Discover more from My latest work and analysis on China, Taiwan, Southeast Asia
Implementing Xi Jinping Thought on Diplomacy During COVID
I was delighted to contribute a chapter to the Center for Advanced China Research's (CACR) "Party Watch Annual Report," looking at how Chinese foreign policy evolved in and adapted to 2020
In 2020, the Chinese Communist Party’s (CCP) foreign policy apparatus navigated an unprecedented period by drawing on the Party’s unique culture and history as well as two relatively new concepts that inform how the CCP interprets and categorizes the theoretical construction and practical application of China’s foreign policy.
The CCP imposes an ideological framework on foreign policy work that informs how it perceives China’s relations with the world and dictates how it conducts diplomacy. This process is steeped in the Party’s unique culture and history which blends Marxist dogma, Leninist political structures, and the CCP’s self-described exceptionalism of “Chinese characteristics.”
The two relatively new concepts are central to China’s foreign policy discourse in 2020. Both inform our understanding of how the CCP sees the important work of managing its own development, and how it should interact with the outside world. The first concept is “profound changes unseen in a century” (百年未有之大变局), which informs how China interprets and categorizes the nature of international relations, and the second is “Xi Jinping Thought on Diplomacy” (习近平外交思想), which informs the theoretical construction of China’s foreign policy.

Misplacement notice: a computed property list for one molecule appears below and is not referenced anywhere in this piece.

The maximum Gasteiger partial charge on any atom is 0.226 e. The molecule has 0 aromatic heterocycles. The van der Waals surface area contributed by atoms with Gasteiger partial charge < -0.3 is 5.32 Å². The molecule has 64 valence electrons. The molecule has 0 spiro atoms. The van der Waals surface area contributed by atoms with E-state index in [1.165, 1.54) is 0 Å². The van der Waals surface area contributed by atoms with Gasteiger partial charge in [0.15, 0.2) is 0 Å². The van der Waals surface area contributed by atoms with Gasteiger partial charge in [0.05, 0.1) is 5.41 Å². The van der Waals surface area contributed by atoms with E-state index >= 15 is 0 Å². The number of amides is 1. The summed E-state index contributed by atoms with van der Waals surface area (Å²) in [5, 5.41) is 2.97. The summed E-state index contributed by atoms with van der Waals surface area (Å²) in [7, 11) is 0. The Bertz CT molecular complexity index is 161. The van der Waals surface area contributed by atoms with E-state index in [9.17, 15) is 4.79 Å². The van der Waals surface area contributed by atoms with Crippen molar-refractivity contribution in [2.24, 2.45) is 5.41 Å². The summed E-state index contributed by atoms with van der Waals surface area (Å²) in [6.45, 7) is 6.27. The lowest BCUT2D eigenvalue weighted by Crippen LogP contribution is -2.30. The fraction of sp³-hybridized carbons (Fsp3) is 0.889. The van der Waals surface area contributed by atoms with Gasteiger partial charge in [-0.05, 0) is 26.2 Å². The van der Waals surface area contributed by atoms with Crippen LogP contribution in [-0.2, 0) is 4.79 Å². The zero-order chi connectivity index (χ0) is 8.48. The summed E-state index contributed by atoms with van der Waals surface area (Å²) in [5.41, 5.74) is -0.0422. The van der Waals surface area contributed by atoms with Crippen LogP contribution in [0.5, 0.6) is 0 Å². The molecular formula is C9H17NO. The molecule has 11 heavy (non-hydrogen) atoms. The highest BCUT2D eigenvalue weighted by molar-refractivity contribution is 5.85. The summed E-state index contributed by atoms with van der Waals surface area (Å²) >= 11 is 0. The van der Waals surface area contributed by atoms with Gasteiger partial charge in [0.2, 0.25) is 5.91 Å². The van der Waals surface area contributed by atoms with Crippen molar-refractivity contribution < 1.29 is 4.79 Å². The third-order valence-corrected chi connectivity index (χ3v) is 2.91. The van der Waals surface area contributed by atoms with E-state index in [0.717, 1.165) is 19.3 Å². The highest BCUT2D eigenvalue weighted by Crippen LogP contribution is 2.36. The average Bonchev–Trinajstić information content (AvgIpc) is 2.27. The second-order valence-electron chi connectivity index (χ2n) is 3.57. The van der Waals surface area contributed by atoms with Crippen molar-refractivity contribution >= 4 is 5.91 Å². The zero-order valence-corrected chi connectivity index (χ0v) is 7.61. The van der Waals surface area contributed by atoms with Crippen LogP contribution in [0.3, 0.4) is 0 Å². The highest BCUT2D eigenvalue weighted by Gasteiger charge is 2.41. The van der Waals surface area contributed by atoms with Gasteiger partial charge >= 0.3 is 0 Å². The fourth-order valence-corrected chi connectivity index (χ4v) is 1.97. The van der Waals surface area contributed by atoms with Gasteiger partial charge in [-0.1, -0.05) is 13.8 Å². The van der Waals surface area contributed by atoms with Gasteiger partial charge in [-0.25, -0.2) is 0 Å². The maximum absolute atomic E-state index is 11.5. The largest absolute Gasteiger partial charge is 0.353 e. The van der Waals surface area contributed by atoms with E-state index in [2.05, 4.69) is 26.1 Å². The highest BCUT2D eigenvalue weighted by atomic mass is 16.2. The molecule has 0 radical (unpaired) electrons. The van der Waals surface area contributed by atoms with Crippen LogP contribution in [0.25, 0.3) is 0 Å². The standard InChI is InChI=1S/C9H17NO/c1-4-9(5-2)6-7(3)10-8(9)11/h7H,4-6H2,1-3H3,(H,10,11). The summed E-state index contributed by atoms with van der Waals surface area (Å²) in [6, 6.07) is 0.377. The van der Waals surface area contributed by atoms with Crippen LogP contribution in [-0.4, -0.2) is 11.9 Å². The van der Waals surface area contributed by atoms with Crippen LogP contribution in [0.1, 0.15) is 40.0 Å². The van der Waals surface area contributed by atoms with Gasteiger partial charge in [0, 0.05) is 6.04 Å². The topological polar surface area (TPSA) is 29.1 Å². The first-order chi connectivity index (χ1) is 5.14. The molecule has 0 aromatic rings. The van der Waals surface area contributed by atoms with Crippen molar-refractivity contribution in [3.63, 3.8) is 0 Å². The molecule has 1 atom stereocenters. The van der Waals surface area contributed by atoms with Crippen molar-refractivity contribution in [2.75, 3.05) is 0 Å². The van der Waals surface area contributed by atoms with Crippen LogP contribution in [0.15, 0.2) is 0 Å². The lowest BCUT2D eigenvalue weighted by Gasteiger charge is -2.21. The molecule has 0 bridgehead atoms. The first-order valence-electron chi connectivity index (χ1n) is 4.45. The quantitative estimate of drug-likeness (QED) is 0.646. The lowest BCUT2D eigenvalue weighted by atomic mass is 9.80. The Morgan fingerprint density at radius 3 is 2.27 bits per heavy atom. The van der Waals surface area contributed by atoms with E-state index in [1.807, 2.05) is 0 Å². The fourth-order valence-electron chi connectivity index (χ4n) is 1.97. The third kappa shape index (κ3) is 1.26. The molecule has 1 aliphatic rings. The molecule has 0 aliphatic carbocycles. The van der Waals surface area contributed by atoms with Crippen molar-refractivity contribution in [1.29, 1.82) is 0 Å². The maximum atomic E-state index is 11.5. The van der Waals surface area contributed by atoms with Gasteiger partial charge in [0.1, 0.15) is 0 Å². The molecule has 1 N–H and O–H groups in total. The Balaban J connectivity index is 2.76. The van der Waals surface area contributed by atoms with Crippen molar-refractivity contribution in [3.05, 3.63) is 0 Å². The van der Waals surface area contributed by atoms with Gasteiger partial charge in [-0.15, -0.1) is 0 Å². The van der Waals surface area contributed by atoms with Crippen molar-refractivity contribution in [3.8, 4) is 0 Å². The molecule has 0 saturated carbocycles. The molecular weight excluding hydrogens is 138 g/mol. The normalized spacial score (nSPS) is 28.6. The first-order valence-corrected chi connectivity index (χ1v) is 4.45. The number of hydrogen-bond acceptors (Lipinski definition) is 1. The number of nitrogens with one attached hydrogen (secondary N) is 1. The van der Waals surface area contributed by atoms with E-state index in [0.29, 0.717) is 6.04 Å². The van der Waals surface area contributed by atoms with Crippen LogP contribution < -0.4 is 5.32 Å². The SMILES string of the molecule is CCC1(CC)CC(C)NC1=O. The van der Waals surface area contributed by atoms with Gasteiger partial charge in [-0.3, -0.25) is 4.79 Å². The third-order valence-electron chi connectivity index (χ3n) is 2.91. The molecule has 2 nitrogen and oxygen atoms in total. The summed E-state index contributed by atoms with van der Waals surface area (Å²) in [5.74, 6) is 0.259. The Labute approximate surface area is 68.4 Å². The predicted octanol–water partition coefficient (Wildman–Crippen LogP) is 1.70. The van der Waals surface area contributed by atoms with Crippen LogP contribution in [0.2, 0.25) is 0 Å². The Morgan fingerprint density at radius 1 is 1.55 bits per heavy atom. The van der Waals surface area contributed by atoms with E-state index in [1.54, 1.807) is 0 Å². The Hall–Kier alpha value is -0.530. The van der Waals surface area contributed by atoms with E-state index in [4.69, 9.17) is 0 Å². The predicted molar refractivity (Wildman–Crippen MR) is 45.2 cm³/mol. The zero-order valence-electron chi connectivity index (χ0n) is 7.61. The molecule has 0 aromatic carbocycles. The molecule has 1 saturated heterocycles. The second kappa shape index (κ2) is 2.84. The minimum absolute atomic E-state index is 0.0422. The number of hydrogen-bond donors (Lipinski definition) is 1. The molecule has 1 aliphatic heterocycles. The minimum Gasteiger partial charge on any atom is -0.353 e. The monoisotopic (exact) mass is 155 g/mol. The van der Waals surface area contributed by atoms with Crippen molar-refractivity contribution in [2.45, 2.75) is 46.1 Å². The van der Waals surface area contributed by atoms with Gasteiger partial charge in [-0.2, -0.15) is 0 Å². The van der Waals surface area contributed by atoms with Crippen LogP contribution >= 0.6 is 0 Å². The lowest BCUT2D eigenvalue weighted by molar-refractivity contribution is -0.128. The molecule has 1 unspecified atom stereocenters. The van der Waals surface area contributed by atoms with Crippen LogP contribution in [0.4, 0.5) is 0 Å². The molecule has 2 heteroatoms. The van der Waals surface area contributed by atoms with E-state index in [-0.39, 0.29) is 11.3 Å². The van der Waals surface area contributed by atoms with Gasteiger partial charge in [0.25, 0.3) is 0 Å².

Phrases such as these, along with other oft-used slogans such as, “shared future for mankind,” are known as tifa (提法) or “formulations.” While they can be easily dismissed by outsiders as enigmatic or empty slogans, they are a critical part of the Marxist process of analyzing and responding to global conditions.
They are the foundation for Chinese foreign policy-making.
COVID-19, however, threw a wrench into the works of Chinese foreign policy-making. Xi Jinping was only able to travel to one country during the year and multilateral summits were forced online. Global opinion towards China took a turn for the worse, while diplomatic efforts to offset that trend were ineffective.
This chapter attempts to articulate the relevance of the two concepts and how they inform China’s diplomacy by drawing on several authoritative sources, including Xi Jinping’s remarks conveyed through official Party channels, and an enlightening speech by Foreign Minister Wang Yi at the opening of the Xi Jinping Thought on Diplomacy Research Center in July.
Intriguingly, Wang Yi described the underlying philosophy for China’s foreign policy, identifying Marxism as the organizing principle for great power relations (China’s relations with the U.S. and Russia) implying that these are hierarchical, competitive relationships based on a struggle for dominance, while Chinese culture forms the basis for China’s neighborhood diplomacy, informing the development of marquee programs such as the Silk Road Economic Belt and the 21st Century Maritime Silk Road.
At the end of the chapter, you can find a table of China’s virtual and in-person diplomatic engagements from January through September 2020.
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